I've not read this article, but I totally know what you're saying.  I love that people out there are getting to see the boys in their various incarnations over the years.  But for me, yes, the music was the main attraction.  When the music was great, then the scene was just icing on the cake.  That's why I liked JGB shows.  Everyone there was there for the music…for the most part.  The other part of this is that I worked so hard to become a credible Deadhead and I think the 'scene' is at fault for that…and me and my teenage identity crisis.  Gotta look a certain way etc. 

 

But when the music is bad, the scene is just a squalid nightmare.  That's why I quit going to so many shows near the end.  Music was touch and go and I didn't care about hanging out before hand.  Same with Phish.  I've gotten some flack here for my opinions on Phish 3.0.  But I just wouldn't enjoy the show while others were because I'm stuck in 90s Phish.  God bless those kids out there who are enjoying the scene.  Sadly, it's not for me anymore.  I found the Furthur, Dead, PLQ scenes to be kind of sad, to be honest.  Not putting people down, but a lingering sadness about the end of an era still felt decades later.  Another thing I have no patience for is shitty Dead cover bands.  I've been hoodwinked into playing in some over the years and I leave just hating the whole endeavor.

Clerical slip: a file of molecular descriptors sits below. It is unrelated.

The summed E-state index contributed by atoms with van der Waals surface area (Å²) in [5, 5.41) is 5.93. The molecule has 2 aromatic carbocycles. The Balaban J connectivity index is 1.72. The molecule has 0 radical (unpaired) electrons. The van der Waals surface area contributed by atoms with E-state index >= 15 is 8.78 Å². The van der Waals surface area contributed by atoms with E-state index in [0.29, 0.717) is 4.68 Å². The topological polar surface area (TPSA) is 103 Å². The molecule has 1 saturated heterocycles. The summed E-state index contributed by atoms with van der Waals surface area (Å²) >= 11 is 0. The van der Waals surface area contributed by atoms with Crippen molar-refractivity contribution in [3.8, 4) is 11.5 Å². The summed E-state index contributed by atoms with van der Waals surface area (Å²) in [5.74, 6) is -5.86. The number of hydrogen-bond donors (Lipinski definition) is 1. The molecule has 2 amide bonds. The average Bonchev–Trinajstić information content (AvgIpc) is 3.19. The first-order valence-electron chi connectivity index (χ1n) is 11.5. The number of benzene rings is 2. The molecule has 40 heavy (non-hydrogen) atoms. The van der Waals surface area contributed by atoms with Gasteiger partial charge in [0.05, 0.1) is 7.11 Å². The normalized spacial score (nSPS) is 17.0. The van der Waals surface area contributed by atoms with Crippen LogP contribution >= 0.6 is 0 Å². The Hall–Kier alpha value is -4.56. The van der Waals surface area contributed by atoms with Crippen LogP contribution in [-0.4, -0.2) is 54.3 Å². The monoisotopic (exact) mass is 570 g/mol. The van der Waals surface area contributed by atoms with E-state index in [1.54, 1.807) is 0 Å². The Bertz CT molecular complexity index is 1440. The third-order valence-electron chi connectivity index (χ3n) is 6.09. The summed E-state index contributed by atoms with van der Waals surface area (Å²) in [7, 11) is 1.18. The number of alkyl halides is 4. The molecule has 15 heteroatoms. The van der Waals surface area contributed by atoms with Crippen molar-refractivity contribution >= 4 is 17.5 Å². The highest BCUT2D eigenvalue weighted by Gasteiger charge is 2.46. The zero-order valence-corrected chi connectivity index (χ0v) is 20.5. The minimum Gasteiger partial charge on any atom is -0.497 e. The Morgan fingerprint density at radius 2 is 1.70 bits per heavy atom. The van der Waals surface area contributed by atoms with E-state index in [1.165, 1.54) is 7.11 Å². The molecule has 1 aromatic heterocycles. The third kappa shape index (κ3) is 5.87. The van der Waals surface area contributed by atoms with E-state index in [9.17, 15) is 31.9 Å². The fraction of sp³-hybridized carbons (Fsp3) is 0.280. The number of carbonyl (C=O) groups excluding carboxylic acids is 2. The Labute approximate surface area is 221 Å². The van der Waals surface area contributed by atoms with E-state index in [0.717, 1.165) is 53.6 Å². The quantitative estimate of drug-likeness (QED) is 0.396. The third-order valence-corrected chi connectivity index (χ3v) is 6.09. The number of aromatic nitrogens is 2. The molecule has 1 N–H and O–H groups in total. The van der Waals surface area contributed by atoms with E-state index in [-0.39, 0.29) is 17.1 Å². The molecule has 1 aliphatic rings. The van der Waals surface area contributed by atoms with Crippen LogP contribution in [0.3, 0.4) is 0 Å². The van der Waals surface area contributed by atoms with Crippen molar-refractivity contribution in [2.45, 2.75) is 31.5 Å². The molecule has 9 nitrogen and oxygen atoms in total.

FWIW, I've been going through the studio albums.  Anthem is so great!

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And even though that writer was mercilessly honest in pointing out some of the less attractive sides of the cultural scene at the Fare Thee Well shows, he still managed every now and then put all that criticism and judgement aside and get swept up in the idealism of it and the (nostalgic?) force of the music or at least of the songs being played.  I liked how he was able to hold a variety of mindsets and perspectives at different times during the weekend, it made his essay more realistic to me. 

 

I was never one of those "its all good, it can't be bad music if Jerry is playing it" Heads, but I probably would've benefited from moving a couple notches in that less critical direction.  I'm sure there is something good in the music of Fare Thee Well (especially on night One of Santa Clara), even though overall it was, IMO, a very pale version of what the Dead did in their prime, but I still would rather listen to old GD shows in the archive, turn 'em up really loud and dance.  I'll never run out of recordings to listen to, there is just so much of it.

 

After Jerry died, a group of Heads in Sonoma County, CA hosted some public dance parties at clubs and community centers at which we'd rent a PA, get a really clean tape and play it loud.  We charged $5 to cover costs and ended up doing about a half dozen of these before it lost steam, but I frickin' loved it, dancing with a bunch of Heads to Binghampton '77 or some other performance years before my time.  I'd do that again in a heartbeat if I the opportunity were there.  I'm sure a lot of people think that is weird to dance to a recording rather that a real live performance, but I didn't.